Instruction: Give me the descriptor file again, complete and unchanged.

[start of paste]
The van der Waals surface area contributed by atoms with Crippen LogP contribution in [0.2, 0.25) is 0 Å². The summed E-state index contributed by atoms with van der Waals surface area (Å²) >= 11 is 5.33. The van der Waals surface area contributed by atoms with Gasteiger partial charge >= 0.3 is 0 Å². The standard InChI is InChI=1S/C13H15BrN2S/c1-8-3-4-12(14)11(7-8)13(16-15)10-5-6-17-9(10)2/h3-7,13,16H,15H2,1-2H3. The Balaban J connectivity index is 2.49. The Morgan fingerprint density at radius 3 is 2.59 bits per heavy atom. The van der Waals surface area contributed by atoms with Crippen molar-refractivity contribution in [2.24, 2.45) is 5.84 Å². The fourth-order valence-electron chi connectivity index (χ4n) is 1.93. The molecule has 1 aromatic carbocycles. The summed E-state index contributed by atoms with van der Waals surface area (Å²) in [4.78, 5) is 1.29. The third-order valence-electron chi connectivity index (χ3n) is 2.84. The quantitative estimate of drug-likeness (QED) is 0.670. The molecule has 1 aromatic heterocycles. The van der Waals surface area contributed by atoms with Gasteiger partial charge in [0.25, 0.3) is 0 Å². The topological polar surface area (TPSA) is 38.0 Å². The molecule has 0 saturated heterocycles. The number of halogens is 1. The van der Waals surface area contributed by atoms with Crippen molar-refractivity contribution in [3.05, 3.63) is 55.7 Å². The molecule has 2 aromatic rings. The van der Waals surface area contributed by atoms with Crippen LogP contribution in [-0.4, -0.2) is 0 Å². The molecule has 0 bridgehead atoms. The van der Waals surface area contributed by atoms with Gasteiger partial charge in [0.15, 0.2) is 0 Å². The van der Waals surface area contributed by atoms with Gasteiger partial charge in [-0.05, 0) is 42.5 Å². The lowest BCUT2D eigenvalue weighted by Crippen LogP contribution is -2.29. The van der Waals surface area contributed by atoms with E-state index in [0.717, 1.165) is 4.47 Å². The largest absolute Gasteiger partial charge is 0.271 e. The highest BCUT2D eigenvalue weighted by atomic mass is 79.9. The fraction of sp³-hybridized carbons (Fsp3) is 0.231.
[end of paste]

The van der Waals surface area contributed by atoms with Crippen LogP contribution in [0.2, 0.25) is 0 Å². The summed E-state index contributed by atoms with van der Waals surface area (Å²) >= 11 is 5.33. The van der Waals surface area contributed by atoms with Gasteiger partial charge >= 0.3 is 0 Å². The standard InChI is InChI=1S/C13H15BrN2S/c1-8-3-4-12(14)11(7-8)13(16-15)10-5-6-17-9(10)2/h3-7,13,16H,15H2,1-2H3. The Balaban J connectivity index is 2.49. The Morgan fingerprint density at radius 3 is 2.59 bits per heavy atom. The van der Waals surface area contributed by atoms with Crippen molar-refractivity contribution in [2.24, 2.45) is 5.84 Å². The fourth-order valence-electron chi connectivity index (χ4n) is 1.93. The molecule has 1 aromatic carbocycles. The summed E-state index contributed by atoms with van der Waals surface area (Å²) in [4.78, 5) is 1.29. The third-order valence-electron chi connectivity index (χ3n) is 2.84. The quantitative estimate of drug-likeness (QED) is 0.670. The molecule has 1 aromatic heterocycles. The van der Waals surface area contributed by atoms with Gasteiger partial charge in [0.25, 0.3) is 0 Å². The topological polar surface area (TPSA) is 38.0 Å². The molecule has 0 saturated heterocycles. The number of halogens is 1. The van der Waals surface area contributed by atoms with Crippen molar-refractivity contribution in [3.05, 3.63) is 55.7 Å². The molecule has 2 aromatic rings. The van der Waals surface area contributed by atoms with Crippen LogP contribution in [-0.4, -0.2) is 0 Å². The molecule has 0 bridgehead atoms. The van der Waals surface area contributed by atoms with Gasteiger partial charge in [0.15, 0.2) is 0 Å². The van der Waals surface area contributed by atoms with Gasteiger partial charge in [-0.05, 0) is 42.5 Å². The lowest BCUT2D eigenvalue weighted by Crippen LogP contribution is -2.29. The van der Waals surface area contributed by atoms with E-state index in [0.717, 1.165) is 4.47 Å². The largest absolute Gasteiger partial charge is 0.271 e. The highest BCUT2D eigenvalue weighted by atomic mass is 79.9. The fraction of sp³-hybridized carbons (Fsp3) is 0.231.